SAN JOSE, Calif. (KGO) -- A teen in San Jose is turning heads. His impressive Batman costume comes second to the services and sustenance he's providing for the city's growing homeless population.
Batman's familiar costume is hitting San Jose city streets. However, instead of the character fighting crime, this 19-year-old is feeding the homeless.
"People will notice me and then they'll see what I'm doing," the teen told ABC7 News. "And then they'll notice the problem."
Under his makeshift costume made of motocross armor and riot gear, the teen is on a mission to connect with the city's homeless population. His effort began last summer.
Behind him, he pulls a wagon filled with food, water and other tools.
Known only as "Batman of San Jose," people living on the streets know his arrival often means a much-needed meal.
"I get food a couple times a week from this guy," homeless resident, Justin Turner said. "I don't even know how he does it."
Since last summer, the teen has used mainly his own money to purchase supplies. However, his growing presence has many reaching out and wanting to contribute.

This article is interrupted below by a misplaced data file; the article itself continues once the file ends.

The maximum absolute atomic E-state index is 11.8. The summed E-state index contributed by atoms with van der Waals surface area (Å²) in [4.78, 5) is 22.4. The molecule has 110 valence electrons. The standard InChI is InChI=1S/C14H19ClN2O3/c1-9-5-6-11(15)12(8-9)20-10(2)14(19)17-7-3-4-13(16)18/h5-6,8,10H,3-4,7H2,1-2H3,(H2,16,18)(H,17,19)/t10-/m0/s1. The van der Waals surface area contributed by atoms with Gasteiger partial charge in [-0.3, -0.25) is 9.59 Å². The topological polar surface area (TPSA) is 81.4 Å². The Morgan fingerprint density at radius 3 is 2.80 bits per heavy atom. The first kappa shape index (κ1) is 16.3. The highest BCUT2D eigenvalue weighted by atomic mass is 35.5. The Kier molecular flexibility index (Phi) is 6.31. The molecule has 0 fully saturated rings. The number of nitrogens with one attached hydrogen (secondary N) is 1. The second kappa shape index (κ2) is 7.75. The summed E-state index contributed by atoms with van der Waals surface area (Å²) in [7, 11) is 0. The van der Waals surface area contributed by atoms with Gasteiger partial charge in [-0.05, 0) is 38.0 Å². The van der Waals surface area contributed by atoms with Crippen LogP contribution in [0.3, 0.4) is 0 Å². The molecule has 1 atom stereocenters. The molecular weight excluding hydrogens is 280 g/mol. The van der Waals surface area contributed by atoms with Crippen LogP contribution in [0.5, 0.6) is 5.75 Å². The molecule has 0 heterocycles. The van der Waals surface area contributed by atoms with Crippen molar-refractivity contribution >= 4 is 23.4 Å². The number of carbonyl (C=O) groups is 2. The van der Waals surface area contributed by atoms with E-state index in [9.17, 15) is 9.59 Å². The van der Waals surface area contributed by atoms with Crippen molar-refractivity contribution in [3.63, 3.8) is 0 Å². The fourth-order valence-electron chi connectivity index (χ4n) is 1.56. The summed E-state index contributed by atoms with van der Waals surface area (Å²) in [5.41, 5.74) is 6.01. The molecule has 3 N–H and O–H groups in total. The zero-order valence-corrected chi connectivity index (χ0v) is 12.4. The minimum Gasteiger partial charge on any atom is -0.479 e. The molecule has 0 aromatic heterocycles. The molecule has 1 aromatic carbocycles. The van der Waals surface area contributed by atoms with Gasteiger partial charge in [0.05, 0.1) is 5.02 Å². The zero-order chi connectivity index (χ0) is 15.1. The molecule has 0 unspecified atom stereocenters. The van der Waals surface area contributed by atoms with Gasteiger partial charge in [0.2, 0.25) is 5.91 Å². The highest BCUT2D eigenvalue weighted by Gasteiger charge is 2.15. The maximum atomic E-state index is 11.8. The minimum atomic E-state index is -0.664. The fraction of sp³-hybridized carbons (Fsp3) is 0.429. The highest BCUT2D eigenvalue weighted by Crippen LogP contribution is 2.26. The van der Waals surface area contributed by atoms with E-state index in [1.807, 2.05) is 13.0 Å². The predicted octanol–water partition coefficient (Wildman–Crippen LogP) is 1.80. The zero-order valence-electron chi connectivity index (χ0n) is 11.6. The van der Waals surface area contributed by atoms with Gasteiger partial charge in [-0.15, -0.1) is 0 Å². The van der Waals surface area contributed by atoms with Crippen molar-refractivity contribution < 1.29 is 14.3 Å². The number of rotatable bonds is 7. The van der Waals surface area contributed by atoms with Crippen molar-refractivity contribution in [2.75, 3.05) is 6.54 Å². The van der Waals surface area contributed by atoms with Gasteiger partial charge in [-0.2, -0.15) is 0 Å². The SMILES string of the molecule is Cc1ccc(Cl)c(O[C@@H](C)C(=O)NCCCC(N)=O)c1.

A new Venmo account and donation site now allow people to contribute directly to his effort. He said the money provides the necessary funds needed for supplies.
The teen added it doesn't take much to purchase food and water for a group of homeless residents. It's one reason he was able to carry on the effort alone for so long.
Homeless residents are also beginning to recognize he's showing up to help.
ABC7 News watched as several people flagged him down in the downtown area.
One man yelled, "Hello Batman! Can I have some food, please?"
Others stopped to stare, honked, and greeted him from a distance.
ABC7 News was there as he entered a nearby homeless encampment.
"This is my first meal of the day," Turner said. "I've already gone through the $189 in food stamps I have, and it's 12 days early."
Besides food, the teen also offers a friendly exchange.
"Food, water, clothing- these are all very temporary things," he said.
In all his volunteer efforts, "Batman of San Jose" said he's learned living on the streets has the potential to dehumanize someone.
"Sometimes a conversation is more than enough to help," he shared. "Just because you know, you feel human again."
"Batman" said he's gone out almost every day in the last three weeks, visiting a number of homeless encampments, parks and trails where many homeless people live.
"If I don't continue going, then I don't know if these people will be seen and represented as they should be," he said. "So, I put as much time and effort into it as I can."
For some, there's also a level of nostalgia. Come on, it's Batman!
"I probably won't be hunting him down like I'm the Joker, but if I see him, I know it's somewhere I can go to, that it'd be comfortable for me," homeless resident, Amon Jones said.
After all, Batman famously said, "It's not who I am underneath, but what I do that defines me."
For this teen, that means bringing attention to homelessness. It's a crisis more than 6,000 people in the city are currently experiencing.
To donate to the teen's effort, click here.